A joint resolution approving the location of the commemorative work in the District of Columbia honoring former President Dwight D. Eisenhower
STATEMENT OF JOHN PARSONS, ASSOCIATE REGIONAL DIRECTOR FOR LANDS, RESOURCES AND PLANNING, NATIONAL CAPITAL REGION, NATIONAL PARK SERVICE, DEPARTMENT OF THE INTERIOR, BEFORE THE SUBCOMMITTEE ON NATIONAL PARKS, SENATE COMMITTEE ON ENERGY AND NATURAL RESOURCES, CONCERNING S.J. RES. 28, APPROVING THE LOCATION OF THE COMMEMORATIVE WORK IN THE DISTRICT OF COLUMBIA HONORING FORMER PRESIDENT DWIGHT D. EISENHOWER
February 16, 2006
Mr. Chairman and members of the subcommittee, thank you for the opportunity to appear before you today to present the Department of the Interior’s views on S.J. Res. 28, a joint resolution approving the location of the commemorative work in the District of Columbia honoring former President Dwight D. Eisenhower. The Department strongly supports enactment of S.J. Res. 28. The Administration transmitted a similar proposal to Congress on January 31, 2006.
This joint resolution would approve the location of a proposed memorial to Dwight D. Eisenhower in Area I of the District of Columbia and its environs. Legislation authorizing the Dwight D. Eisenhower Memorial Commission to establish this memorial on Federal lands in the District of Columbia or its environs was signed into law on January 10, 2002.
The Commemorative Works Act governs the establishment of memorials. It sets forth strict requirements for locating a memorial in the central monumental core of the Capital City, which is designated as “Area I.” After seeking the advice of the National Capital Memorial Advisory Commission, the Secretary of the Interior determines that the subject of the memorial is of preeminent historical and lasting significance to the Nation. The Secretary must then notify Congress of the determination that the memorial should be located in Area I. The location of the commemorative work in Area I is authorized only if the recommendation is approved by law within 150 calendar days after the Secretary’s notification is received by Congress.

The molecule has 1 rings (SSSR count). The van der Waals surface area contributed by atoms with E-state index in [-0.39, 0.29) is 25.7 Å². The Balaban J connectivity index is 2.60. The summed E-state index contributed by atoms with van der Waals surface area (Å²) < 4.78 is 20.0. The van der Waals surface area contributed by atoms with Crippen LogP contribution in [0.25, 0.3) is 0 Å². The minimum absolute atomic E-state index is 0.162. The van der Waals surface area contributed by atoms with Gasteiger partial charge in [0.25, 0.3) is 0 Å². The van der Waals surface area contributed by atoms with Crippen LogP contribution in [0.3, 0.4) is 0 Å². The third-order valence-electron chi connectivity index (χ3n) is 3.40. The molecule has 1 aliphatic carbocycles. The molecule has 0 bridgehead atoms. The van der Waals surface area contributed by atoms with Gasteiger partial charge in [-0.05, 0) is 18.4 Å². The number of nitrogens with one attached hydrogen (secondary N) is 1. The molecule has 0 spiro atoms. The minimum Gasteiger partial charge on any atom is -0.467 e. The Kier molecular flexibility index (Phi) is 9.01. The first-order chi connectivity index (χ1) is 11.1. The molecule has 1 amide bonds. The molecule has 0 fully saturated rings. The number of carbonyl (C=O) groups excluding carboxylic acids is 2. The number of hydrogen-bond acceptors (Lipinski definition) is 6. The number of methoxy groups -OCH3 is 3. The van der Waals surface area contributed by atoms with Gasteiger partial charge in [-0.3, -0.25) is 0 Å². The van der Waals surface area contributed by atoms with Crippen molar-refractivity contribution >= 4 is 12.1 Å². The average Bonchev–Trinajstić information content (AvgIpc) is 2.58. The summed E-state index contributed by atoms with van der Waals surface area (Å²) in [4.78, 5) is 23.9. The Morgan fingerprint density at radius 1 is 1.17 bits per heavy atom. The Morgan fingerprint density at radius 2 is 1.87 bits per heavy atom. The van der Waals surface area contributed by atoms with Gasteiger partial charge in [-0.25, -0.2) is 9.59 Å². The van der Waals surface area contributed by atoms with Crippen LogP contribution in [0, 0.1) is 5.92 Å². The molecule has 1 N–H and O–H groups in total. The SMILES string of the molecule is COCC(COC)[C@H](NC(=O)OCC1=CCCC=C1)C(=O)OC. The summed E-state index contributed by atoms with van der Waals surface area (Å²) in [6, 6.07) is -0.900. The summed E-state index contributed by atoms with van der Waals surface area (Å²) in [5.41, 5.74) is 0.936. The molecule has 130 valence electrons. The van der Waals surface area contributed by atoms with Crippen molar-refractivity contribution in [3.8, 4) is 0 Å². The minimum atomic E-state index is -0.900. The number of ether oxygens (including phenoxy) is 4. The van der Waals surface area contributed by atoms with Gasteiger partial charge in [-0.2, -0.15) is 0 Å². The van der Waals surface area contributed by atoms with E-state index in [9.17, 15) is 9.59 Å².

Dwight D. Eisenhower served with distinction in the United States Army as Supreme Allied Commander of the Army in Europe, Commander of Allied Forces landing in North Africa, the General of the Army, and as Commander of NATO forces. General Eisenhower left military service to become the 34th President of the United States in 1952. Among President Eisenhower’s accomplishments were the establishment of the interstate highway system and the completion of the St. Lawrence Seaway. He also established the Federal Aeronautics Administration, and his interest in space led to the creation of the National Aeronautics and Space Administration. He established the United States Information Agency and made the Voice of America a principal component of that agency. His strong belief in education and his social and economic advantages led to the creation of the Department of Health, Education, and Welfare the predecessor agency to today’s Departments of Education and Health and Human Services.
Mr. Chairman, the National Capital Memorial Commission met on March 1, 2002, to consider the appropriateness of placing this memorial on a site within Area I, and unanimously endorsed this proposal to the Secretary. The Secretary has recommended authorization of a location in Area I. However, under the Commemorative Works Act, the location will be deemed authorized only if the recommendation is approved within150 days of February 2, or by July 2, 2006. We, therefore, urge timely and favorable action on S.J. Res. 28.
That concludes my prepared testimony and I would be happy to answer any questions you may have.